Rain Gardens

Our creeks need your help! Rainwater is running off roofs, roads, driveways, lawns and packed soils, and flowing too quickly into the creek! These urban surfaces have dramatically reduced the ability of rain water to sink into the ground and regenerate  ground water supplies. Instead, rain is bringing a large, fast burst of water to the creek which is scouring banks and degrading animal habitat. This runoff also often carries sediment and fertilizers, leading to water quality problems with our drinking water supply reservoir.  You may not have a creek in your yard, but the rainwater that flows off your yard continues on, perhaps into the street or storm sewer, and ends up in a creek near you.  That creek feeds a larger one, which flows into a drinking water supply reservoir.

Building a rain garden is one way you can help promote healthy creeks which sustain invertebrates, fish, frogs, birds and mammals – the entire chain of life.  A rain garden filters rain water and allows it to slowly sink into the ground.  It is a shallow-shaped depression that is intentionally designed to capture rainwater and to become an attractive feature to your yard.  The garden is filled with native plants that are both flood and drought tolerant, require no fertilizer, benefit water quality and wildlife, and become an attractive feature of the garden.

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Rain Garden Homeowners’ Initiative                                                                          Build your own rain garden!

We will be holding rain garden workshops in the spring of 2014a and 2015.  By teaming up with local homeowners, we hope to spark the creation of an abundance of rain gardens in Chapel Hill and Carrboro to decrease stormwater runoff, improve water quality, protect land, and beautify our towns.

This program will give homeowners the tools they need to implement rain gardens at home by carrying out a series of hands-on rain workshops in Chapel Hill and Carrboro. In the workshops, homeowners will learn how to build a rain garden and implement measures to protect our local streams. By participating in the workshop, a homeowner can also earn assistance toward building their own a rain garden in their own yard! The initiative begins in the Bolin Forest neighborhood and will eventually expand to include other areas in Carrboro and Chapel Hill. Ultimately, we envision hundreds of rain gardens across Carrboro and Chapel Hill, reducing the serious runoff and erosion problems that homeowners face.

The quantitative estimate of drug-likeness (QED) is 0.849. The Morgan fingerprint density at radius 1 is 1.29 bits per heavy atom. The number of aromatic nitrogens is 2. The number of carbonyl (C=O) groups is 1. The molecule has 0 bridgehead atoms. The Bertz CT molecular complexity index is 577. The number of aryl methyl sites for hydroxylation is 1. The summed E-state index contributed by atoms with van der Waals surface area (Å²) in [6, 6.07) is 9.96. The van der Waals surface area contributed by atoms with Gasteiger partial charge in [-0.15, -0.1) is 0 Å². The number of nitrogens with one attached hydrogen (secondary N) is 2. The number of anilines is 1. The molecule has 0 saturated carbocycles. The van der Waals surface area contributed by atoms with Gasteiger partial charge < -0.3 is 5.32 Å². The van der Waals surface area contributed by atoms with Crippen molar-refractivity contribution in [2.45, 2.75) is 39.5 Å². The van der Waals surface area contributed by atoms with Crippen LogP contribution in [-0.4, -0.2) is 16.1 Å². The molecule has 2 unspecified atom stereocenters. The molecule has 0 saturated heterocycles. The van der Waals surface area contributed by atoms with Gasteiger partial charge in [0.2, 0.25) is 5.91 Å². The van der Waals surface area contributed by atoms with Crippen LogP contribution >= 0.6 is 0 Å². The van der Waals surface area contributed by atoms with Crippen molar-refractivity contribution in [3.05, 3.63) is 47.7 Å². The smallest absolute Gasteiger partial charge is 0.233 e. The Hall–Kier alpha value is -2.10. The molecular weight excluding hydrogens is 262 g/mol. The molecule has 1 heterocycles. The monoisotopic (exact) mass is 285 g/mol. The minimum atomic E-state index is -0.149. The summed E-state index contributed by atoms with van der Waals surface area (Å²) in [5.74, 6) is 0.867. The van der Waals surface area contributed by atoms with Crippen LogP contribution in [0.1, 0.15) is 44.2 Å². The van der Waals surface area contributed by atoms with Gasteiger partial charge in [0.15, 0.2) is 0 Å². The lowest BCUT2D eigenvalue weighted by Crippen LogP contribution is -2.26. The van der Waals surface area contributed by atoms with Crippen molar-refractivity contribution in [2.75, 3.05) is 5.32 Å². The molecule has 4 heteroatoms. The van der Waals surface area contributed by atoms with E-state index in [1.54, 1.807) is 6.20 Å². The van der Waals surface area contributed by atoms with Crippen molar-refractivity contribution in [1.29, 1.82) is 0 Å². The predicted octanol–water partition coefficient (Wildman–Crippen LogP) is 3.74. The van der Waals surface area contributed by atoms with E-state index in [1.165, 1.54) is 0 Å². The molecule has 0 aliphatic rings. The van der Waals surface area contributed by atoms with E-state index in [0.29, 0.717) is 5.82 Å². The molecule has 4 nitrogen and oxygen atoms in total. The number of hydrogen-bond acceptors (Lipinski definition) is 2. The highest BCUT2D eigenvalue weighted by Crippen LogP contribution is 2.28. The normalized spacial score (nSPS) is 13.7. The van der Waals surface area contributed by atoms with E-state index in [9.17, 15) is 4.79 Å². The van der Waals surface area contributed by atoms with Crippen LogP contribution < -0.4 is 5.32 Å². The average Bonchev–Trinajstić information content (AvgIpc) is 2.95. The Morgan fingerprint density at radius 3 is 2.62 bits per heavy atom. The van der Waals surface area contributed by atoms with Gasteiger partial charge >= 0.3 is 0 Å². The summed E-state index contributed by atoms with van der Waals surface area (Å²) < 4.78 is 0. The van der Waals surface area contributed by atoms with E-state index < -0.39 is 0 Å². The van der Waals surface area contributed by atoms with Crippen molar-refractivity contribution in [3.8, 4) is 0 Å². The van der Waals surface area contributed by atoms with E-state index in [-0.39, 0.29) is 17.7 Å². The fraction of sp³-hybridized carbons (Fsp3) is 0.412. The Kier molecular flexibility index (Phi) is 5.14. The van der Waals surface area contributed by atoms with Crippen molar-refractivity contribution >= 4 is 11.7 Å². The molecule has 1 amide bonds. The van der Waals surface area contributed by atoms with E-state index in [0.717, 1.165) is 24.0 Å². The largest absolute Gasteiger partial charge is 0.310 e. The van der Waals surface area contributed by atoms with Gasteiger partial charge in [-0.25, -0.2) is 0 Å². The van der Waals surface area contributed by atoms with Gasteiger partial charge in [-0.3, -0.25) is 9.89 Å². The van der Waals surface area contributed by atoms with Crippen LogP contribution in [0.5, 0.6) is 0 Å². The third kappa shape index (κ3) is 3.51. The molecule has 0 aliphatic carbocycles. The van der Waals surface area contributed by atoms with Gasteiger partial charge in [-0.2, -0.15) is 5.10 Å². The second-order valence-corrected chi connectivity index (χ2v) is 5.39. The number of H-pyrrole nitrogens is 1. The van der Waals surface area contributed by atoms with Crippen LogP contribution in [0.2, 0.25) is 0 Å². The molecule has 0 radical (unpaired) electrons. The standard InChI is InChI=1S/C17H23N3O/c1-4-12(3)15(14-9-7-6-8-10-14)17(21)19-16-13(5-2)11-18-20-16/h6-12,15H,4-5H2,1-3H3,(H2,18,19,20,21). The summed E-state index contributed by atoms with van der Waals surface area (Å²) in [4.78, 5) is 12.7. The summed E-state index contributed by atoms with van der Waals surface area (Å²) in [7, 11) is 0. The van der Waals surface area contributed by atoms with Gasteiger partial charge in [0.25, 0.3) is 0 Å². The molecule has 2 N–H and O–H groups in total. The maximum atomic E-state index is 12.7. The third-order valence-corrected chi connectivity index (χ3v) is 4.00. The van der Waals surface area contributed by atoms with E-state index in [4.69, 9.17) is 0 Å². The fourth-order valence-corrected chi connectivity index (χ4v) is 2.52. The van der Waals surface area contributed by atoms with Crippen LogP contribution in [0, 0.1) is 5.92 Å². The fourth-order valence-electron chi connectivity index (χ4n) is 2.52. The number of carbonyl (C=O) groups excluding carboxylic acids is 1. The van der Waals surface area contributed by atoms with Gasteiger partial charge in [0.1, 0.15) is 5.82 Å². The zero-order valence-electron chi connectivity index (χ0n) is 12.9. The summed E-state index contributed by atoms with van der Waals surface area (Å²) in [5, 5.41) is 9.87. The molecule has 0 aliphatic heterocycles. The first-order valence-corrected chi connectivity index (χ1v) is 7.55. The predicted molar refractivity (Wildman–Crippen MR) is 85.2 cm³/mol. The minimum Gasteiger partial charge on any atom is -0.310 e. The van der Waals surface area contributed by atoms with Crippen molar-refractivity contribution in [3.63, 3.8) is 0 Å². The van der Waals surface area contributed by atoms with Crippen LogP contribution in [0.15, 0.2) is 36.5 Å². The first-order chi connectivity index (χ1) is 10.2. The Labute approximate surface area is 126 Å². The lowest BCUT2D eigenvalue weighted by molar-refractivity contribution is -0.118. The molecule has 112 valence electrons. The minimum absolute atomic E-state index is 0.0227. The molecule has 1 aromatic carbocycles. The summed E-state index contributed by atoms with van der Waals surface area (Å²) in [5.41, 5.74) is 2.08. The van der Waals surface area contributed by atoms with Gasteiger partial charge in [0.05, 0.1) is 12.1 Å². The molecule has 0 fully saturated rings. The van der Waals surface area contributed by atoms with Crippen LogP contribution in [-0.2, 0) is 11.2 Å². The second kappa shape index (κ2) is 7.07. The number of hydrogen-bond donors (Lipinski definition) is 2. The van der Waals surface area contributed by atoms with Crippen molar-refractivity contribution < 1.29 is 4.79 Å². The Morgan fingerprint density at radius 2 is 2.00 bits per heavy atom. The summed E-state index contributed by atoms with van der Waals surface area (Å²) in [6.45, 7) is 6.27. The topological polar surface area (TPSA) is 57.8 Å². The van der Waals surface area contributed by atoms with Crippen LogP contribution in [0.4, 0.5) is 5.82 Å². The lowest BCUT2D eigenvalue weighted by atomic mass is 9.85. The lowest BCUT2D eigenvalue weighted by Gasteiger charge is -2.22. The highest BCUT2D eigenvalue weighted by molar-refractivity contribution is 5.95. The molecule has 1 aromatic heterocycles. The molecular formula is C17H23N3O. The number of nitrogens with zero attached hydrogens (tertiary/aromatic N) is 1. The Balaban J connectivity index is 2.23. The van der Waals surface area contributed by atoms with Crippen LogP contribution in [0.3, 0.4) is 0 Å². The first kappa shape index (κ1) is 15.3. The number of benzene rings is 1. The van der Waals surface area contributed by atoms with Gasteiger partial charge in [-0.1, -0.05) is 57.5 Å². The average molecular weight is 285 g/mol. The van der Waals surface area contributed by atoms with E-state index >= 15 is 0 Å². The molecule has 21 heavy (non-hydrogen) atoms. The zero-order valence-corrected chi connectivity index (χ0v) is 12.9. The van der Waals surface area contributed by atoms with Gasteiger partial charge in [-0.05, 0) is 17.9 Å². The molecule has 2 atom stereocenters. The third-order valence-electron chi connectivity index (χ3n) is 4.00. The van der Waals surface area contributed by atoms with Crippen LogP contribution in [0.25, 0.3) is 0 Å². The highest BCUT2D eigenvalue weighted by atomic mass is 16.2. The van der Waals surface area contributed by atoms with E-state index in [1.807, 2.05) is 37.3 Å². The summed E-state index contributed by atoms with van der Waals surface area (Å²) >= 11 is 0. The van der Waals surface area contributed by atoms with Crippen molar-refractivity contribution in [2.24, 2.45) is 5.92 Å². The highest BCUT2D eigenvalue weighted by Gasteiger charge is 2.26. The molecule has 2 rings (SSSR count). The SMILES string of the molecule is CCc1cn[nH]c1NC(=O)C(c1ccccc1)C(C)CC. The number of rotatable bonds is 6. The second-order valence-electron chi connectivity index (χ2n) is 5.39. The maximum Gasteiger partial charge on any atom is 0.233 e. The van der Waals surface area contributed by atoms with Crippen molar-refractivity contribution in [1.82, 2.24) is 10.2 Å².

The workshop series will give homeowner’s the knowledge and skills to construct their own rain garden.  Following the workshop, participants will have the option of receiving additional supplies and assistance from FOBC.

Our spring workshop series was a huge success!  Check out a video made by The People’s Channel to see what we did and learn more about the project!  If you would like to be added to the waiting list for the next workshop series or to receive information, please sign up here!

If you have any questions or would like to become a co-sponsoring organization for this initiative, please email FOBC.rain.gardens@gmail.com for more details.

MAKE A TAX DEDUCTIBLE DONATION TO THIS PROJECT!

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Rain Garden Resources

The North Carolina Cooperative Extension has a fabulous Backyard Rain Garden website full of information about how to build and maintain a rain garden.  They include photos, plant suggestions as well as a step-by-step guide on how to plan and install the garden! Once you’ve gotten suggestions from their website on what plants to use, you can visit the Cooperative Extension’s plant page to get more information and pictures for specific plants.

The town of Chapel Hill’s Stormwater Management Division also created a useful brochure on how to install a rain garden.

There is a fabulous book called Rain Gardening in the South: Ecologically Designed Gardens for Drought, Deluge and Everything in Between by Helen Kraus and Anne Spafford available from Eno Publishers.  This book is excellent because it provides a step-by-step guide to installing a rain garden in North Carolina.  The authors were also very generous in giving us permission to share their lists of rain garden plants and design layouts during our workshops.

If you feel like you want a little extra help to design and install a rain garden, you can find a rain garden professional that has been certified through the NC cooperative extension’s Backyard Rain Garden Program.

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